The northernmost tea in the world
Tea, or Camellia sinensis L., is a unique plant that has become part of our lives. With the refreshing drink made from the leaves of this plant, our day begins and ends. Now it's hard even to imagine human life without tea. Tea is the most "popular" drink of humanity.
The homeland of the tea plant is Southeast Asia (it is there that we find "feral" tea plants as trees up to 20 meters high, which have been used for thousands of years by humans).
The world learned what a tea drink is thanks to China. According to a legend, in 1737 BC, a servant girl of the Chinese emperor Shen-Nang was preparing a drink for her emperor and accidentally dropped a leaf of a plant, which grew near the palace, into the boiling water. The water turned a rich brown color; the emperor became interested in the new "brew," tried it, and liked it. This is how humanity's most beloved drink, tea, appeared.
Until the 19th century, China jealously guarded the secret of tea growing and production and made big money on super-profits, but the first breath of globalization has done its work. Tea ended up in Japan and then in India. India subsequently became the world's leading tea producer.
But most interestingly, at the end of the 20th century, the fourth largest tea producer in the world was the Soviet Union. Only China, India, and Ceylon were ahead of this cold country in terms of production volumes.
Tea first came to the Russian Empire back in the 19th century. Its first plantations were established in Western Georgia, mainly in Adjara. Then tea plantations were planted in Abkhazia (around Sukhum). At first, commercial tea cultivation in the Sukhum area seemed doubtful, but thanks to science, the tea plant was acclimatized in Abkhazia. Then it became profitable for commercial tea to grow in other regions of the country with harsher climatic conditions. So tea appeared in Azerbaijan (Lenkoran) and then in the Krasnodar region (the city of Sochi).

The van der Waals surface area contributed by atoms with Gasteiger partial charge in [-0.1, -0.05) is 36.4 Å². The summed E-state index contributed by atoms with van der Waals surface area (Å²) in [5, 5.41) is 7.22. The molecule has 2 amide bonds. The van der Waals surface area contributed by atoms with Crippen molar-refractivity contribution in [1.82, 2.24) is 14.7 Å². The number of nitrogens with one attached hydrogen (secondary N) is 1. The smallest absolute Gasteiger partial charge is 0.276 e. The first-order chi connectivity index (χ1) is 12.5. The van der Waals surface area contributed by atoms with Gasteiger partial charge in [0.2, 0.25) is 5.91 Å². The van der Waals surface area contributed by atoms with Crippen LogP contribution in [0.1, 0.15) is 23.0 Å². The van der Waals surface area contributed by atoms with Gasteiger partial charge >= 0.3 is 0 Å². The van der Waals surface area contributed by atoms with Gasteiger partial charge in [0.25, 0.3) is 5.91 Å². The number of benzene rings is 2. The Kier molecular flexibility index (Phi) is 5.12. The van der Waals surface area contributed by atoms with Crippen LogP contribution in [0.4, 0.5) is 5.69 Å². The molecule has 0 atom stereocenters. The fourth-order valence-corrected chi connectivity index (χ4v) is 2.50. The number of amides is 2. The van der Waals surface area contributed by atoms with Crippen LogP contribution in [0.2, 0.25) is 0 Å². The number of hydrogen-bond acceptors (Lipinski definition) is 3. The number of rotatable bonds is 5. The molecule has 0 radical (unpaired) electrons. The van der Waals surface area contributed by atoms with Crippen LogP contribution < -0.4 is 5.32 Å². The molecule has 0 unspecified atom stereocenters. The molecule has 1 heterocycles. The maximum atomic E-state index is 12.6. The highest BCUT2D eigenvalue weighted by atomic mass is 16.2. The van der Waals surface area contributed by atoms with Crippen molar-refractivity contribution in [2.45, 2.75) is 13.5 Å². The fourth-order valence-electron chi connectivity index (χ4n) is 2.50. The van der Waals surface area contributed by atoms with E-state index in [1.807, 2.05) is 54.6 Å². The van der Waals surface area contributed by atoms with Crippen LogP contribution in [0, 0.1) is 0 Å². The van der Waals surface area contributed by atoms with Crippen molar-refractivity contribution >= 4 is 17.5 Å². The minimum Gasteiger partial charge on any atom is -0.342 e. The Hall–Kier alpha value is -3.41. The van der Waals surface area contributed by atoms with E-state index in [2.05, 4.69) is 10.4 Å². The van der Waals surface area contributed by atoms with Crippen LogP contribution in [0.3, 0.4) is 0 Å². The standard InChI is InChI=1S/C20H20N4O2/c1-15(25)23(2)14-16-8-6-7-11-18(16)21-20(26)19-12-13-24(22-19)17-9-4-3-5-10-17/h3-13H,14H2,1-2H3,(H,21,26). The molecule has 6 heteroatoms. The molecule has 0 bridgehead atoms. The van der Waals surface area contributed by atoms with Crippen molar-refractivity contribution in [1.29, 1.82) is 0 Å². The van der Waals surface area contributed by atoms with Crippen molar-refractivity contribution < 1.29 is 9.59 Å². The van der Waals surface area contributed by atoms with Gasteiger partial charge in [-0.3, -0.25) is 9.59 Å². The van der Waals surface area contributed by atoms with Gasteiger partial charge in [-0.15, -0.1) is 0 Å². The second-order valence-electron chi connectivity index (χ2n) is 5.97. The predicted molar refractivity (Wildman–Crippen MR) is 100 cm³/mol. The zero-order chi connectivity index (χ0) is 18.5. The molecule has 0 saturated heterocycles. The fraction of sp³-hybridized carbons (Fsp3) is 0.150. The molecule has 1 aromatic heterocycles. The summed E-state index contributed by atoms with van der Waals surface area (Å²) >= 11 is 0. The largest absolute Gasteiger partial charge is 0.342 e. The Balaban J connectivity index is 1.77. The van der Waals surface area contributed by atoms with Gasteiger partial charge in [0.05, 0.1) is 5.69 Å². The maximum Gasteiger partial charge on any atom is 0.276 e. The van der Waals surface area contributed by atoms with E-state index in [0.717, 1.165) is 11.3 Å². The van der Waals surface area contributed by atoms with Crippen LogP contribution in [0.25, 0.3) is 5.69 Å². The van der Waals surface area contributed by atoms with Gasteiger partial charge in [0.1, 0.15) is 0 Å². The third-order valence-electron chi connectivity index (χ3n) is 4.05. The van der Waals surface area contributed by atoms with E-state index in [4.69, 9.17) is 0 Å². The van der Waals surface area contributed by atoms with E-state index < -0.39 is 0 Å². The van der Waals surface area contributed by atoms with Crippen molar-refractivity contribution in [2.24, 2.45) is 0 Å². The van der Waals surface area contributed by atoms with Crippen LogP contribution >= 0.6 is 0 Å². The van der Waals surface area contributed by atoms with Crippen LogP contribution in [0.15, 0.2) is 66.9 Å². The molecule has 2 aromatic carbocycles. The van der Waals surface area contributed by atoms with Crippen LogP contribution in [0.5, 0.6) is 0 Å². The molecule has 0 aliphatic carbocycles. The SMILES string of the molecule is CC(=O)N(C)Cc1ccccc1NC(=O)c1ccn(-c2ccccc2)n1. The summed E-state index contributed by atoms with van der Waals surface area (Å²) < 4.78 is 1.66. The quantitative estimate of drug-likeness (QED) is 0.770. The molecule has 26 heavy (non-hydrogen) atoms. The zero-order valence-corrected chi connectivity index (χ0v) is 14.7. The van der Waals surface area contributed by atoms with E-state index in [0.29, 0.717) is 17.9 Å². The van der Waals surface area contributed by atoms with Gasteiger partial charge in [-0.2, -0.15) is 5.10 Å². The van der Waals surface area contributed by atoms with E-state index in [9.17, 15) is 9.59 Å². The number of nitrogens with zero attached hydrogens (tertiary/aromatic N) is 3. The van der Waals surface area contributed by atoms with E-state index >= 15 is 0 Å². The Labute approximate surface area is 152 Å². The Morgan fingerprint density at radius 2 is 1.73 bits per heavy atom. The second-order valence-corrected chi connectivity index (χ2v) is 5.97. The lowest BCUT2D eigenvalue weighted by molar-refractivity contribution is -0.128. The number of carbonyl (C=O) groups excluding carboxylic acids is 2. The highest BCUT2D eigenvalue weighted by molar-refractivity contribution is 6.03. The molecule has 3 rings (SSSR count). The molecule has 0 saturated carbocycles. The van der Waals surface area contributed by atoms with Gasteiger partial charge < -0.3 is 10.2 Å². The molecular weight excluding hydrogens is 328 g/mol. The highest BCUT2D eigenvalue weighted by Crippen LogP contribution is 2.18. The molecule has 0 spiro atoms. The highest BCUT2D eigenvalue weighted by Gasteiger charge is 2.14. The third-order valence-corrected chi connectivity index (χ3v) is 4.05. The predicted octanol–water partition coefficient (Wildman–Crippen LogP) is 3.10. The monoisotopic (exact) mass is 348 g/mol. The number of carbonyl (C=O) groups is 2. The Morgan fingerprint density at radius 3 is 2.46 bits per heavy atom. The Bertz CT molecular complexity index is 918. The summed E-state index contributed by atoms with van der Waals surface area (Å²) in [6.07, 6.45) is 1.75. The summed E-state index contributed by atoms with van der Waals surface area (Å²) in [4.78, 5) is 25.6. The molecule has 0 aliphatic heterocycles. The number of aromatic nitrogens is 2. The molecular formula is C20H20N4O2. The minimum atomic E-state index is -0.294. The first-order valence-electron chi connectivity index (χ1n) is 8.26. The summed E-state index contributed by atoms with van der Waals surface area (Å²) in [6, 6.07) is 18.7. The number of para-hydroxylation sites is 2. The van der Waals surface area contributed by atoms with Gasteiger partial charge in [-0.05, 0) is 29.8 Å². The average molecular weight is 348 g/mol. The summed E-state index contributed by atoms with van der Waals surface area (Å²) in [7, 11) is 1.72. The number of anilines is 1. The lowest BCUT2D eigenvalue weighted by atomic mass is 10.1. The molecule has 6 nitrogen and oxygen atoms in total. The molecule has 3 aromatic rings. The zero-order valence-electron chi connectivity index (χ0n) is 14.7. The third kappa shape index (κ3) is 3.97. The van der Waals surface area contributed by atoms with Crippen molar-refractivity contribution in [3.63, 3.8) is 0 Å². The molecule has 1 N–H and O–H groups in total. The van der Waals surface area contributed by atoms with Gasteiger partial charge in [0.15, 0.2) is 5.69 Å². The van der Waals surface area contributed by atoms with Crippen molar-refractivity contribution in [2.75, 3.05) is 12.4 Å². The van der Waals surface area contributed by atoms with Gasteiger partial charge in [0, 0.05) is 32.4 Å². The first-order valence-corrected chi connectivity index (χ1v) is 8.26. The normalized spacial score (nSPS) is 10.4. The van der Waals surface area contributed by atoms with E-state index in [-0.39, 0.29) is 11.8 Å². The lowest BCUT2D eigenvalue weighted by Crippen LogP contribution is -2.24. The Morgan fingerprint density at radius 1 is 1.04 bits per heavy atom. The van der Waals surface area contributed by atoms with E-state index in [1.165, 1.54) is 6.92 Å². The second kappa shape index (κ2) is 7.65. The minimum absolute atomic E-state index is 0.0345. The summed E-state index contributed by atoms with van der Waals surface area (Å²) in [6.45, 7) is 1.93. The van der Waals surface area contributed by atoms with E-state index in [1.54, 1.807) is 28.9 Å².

Nowadays, Krasnodar tea is the most northern tea in the world. The great merit in spreading tea in the harsh conditions for the tea plant in the Krasnodar region belongs to the peasant Judah Koshman. In 1901, he planted 800 tea bushes brought from Georgia to the vicinity of the city of Sochi (Solokh-Aul settlement). The locals regarded Judah Koshman as an oddball, so initially, his attempt to grow tea made everyone smile (in those days, it was believed that it was not profitable to grow tea for commercial, even in Georgian Abkhazia). The attitude of residents to Judah Koshman changed when he started selling tea at the market for 1 ruble per pound. Tea became very popular in Russia.
It should be noted that before the collapse of the Russian Empire and the emergence of the Soviet Union., the leading supplier of tea to Russia was China. In those days, tea was costly and unaffordable for ordinary people. In those days, peasants in Russia used an infusion of linden blossom, strawberries, and herbs instead of tea. Juda Koshman made tea available to most Russians.
In the south of Russia, in the Krasnodar region, you can see the house museum of Juda Koshman, which is very popular with tourists.
Near the house grow tea plant bushes, planted by the hand of Judah Koshman himself. The trunks and branches of these age-old tea trees are covered with moss and lichen.
In the middle of the very first tea plantation in Russia is the grave of Judah Koshman and his wife.
Below are pictures of various tea plantations in southern Russia.
I think it is quite interesting that tea can grow at such a latitude. I see this from a geographic view. Sochi and Dagomys are located around the Black Sea coast, and the Caucasus Mountains to the east keep most of the cold winds from hitting this area. For this reason, even though it is located around 43 degrees North latitude.ReplyDelete
I have written a blog entry about Dagomys as well. Feel free to check out the rest of my blog